‘The best thing about Sitges? Its people'. A recurring question and a concurring answer. The fact that the Mediterranean washes our shores, that blue and white get along very well, that we have a truly unique historic center and one of the most recognizable seafront skylines in southern Europe, that our museums are a benchmark of Modernisme in Catalonia and Spain... Well yes, that really is the case. But when you ask anyone who comes and goes (and comes back again), they’ll almost always answer the same thing: the best thing about Sitges is its people. And if the best thing is its people (open, tolerant, diverse, curious, musical and ‘carnivalesque’), it’s because they make their presence felt. And despite everything that’s going on, they are demonstrating it once again.
Sitges’ people means personal names. Locals with first and last names who confirm that when you come, you will be very well accompanied. For starters, one of the first people you meet may be Carmen García, a tourist information officer. Well, you should know that Carmen has traded the maps and the guidebooks for butter, yeast and cinnamon and has been making cakes that she would later take to the intensive care team (ICU) at the Sant Camil Hospital. “It all started because a friend of mine who is a nurse, Vinyet, got transferred to the ICU for patients with coronavirus; she had so much work, suffering from vertigo, fear, understandably… and I thought about how I could help her and the rest of the team”. So she started making cookies and muffins to sweeten what undoubtedly must have been some very tough and intense days for Vinyet and her colleagues. "Why did I do it? Well, because as a song by the group ‘Txarango’ says, living means taking a stand; and it is in our hands, in everyone's hands, to solve the problems that affect us all. ”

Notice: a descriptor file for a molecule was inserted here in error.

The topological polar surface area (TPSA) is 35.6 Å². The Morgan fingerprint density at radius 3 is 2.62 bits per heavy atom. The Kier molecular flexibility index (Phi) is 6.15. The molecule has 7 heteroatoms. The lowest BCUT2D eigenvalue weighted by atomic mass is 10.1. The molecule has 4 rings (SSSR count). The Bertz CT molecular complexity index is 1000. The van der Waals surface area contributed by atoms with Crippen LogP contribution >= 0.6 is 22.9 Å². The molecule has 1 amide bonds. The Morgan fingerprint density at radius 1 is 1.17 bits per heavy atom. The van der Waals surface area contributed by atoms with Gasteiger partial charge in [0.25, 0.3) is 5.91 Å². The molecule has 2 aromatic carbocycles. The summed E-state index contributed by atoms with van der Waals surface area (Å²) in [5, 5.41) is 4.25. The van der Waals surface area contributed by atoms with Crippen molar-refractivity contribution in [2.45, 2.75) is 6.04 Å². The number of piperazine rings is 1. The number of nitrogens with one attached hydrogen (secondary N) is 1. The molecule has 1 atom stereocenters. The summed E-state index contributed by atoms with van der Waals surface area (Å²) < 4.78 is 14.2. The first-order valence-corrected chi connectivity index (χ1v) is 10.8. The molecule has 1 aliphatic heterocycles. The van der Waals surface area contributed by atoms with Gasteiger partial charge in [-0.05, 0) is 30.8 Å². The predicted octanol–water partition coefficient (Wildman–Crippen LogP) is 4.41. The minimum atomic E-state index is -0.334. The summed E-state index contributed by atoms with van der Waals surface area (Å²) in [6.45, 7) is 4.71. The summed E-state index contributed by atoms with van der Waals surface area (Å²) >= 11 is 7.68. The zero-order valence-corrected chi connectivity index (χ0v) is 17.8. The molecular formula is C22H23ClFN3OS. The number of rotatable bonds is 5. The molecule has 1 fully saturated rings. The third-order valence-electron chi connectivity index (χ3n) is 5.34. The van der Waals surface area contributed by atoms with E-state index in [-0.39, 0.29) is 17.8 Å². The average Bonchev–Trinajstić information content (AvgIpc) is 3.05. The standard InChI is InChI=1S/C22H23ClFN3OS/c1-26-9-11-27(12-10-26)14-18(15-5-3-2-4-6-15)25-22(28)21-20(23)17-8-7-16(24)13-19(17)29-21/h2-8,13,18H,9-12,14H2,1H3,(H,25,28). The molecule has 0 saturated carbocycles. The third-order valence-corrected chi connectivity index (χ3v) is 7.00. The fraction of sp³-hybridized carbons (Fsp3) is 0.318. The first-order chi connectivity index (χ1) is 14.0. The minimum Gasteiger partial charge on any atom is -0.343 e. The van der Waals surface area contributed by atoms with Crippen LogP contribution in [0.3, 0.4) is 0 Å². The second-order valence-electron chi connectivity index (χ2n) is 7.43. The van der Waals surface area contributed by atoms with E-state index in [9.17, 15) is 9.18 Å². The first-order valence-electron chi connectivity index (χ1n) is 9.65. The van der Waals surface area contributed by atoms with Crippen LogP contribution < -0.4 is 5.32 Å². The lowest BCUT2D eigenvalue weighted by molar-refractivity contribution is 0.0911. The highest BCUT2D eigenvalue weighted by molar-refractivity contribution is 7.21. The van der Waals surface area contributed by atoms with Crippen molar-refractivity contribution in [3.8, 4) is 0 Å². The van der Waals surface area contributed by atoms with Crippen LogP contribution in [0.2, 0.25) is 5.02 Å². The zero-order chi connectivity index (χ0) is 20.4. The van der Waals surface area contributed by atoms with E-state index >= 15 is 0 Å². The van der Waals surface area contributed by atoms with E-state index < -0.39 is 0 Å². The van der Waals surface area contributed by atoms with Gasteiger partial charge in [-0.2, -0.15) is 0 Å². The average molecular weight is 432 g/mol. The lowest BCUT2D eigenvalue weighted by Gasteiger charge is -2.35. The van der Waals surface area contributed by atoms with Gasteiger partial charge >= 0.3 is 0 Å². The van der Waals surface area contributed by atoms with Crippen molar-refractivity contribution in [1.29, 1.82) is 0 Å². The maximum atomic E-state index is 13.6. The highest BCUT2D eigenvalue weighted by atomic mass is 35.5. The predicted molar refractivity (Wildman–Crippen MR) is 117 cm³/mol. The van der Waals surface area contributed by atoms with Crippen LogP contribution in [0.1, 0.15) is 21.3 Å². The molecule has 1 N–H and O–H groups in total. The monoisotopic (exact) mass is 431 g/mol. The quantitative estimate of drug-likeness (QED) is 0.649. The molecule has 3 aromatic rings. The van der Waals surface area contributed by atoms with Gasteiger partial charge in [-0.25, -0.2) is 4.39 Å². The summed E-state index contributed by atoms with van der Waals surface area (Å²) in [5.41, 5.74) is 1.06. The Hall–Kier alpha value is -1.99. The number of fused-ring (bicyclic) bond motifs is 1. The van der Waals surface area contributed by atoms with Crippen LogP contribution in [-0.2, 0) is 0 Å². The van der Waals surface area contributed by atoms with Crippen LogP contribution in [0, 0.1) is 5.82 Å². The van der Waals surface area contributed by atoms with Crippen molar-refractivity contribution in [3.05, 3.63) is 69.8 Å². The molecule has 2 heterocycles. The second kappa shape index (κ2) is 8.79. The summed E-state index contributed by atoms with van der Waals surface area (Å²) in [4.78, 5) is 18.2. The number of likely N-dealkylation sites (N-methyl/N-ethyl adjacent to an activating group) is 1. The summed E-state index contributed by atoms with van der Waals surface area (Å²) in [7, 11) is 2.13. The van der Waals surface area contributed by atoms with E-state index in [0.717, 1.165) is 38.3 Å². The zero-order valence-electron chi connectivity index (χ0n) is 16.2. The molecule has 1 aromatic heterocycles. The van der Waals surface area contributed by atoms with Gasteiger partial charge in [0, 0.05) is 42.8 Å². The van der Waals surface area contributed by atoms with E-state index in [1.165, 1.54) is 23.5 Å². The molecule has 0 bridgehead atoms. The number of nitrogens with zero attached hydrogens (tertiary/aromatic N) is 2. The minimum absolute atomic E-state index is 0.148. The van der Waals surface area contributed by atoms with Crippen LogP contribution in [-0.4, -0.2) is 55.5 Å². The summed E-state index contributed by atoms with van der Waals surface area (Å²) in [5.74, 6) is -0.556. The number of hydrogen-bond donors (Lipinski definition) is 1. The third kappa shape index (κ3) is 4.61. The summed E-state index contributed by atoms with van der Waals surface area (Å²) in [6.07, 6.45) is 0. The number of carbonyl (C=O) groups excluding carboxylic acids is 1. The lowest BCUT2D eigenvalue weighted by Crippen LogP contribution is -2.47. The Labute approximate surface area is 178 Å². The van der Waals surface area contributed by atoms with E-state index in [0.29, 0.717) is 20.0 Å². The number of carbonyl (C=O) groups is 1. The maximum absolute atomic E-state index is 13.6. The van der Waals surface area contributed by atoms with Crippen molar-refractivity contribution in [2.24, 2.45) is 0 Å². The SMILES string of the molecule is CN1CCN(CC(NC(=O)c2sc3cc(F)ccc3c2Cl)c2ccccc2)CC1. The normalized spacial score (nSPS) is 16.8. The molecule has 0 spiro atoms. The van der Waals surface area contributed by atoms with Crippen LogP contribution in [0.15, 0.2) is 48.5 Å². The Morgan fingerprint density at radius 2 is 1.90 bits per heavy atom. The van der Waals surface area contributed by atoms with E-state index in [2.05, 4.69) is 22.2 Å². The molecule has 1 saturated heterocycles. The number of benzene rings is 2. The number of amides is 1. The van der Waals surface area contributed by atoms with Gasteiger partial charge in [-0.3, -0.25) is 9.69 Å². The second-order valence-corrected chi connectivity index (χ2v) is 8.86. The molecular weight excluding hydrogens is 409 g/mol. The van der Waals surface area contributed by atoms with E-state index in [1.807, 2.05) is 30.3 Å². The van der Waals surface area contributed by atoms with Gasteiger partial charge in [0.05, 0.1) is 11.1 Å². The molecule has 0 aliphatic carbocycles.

So now you know her: Carmen García is a part of Sitges’ heritage. She really is a ‘brand image’, as well as an ‘influencer’ (and unfiltered, OK!). And like her, so many others. Another example: Alba Gràcia, coordinator of the Sitges Malvasia Interpretation Center. Do you know what Alba has been doing at the Sitges Sant Joan Baptista Hospital Foundation’s nursing home? Coordinating video calls with relatives for the people living shut away there. Alba has been the architect of an essential emotional bridge for those who need it most. Because if I can see you, you're closer to me. Thank you Alba.
Also a big THANKS in capital letters to Miquel Ferreres, who turned the Sitges Meliá Hotel (he’s the manager there) into a field hospital; THANKS to Zuleima Capo, who implemented her kitchen at the La OCA restaurant to prepare menus for the Sant Camil Hospital-Home; THANKS to Núria Carbonell, secretary of the Sitges Development Board and one of the 160 prodigious seamstresses in Sitges who sewed face masks for locals and municipal volunteers, and THANKS as well to Alejandro Eguía, manager of the Sitges Hotel Association, which has awarded 1,200 overnight stays to those weary but irreducible heroes who are our health professionals.
These fellow residents are just a small percentage of those who give meaning and a reality to the Yes, to Sitges - Yes, to Solidarity campaign, an initiative to which more new names will be added in the weeks ahead. A sum that has the soul of multiplication: we are still waiting for you and looking forward to seeing you sooooooooooo much. Signed: the people of Sitges. #YesToSitges #SitgesAnytime #Solidarity
Beaches, Culture, Legacy, Solidaridad, Tourism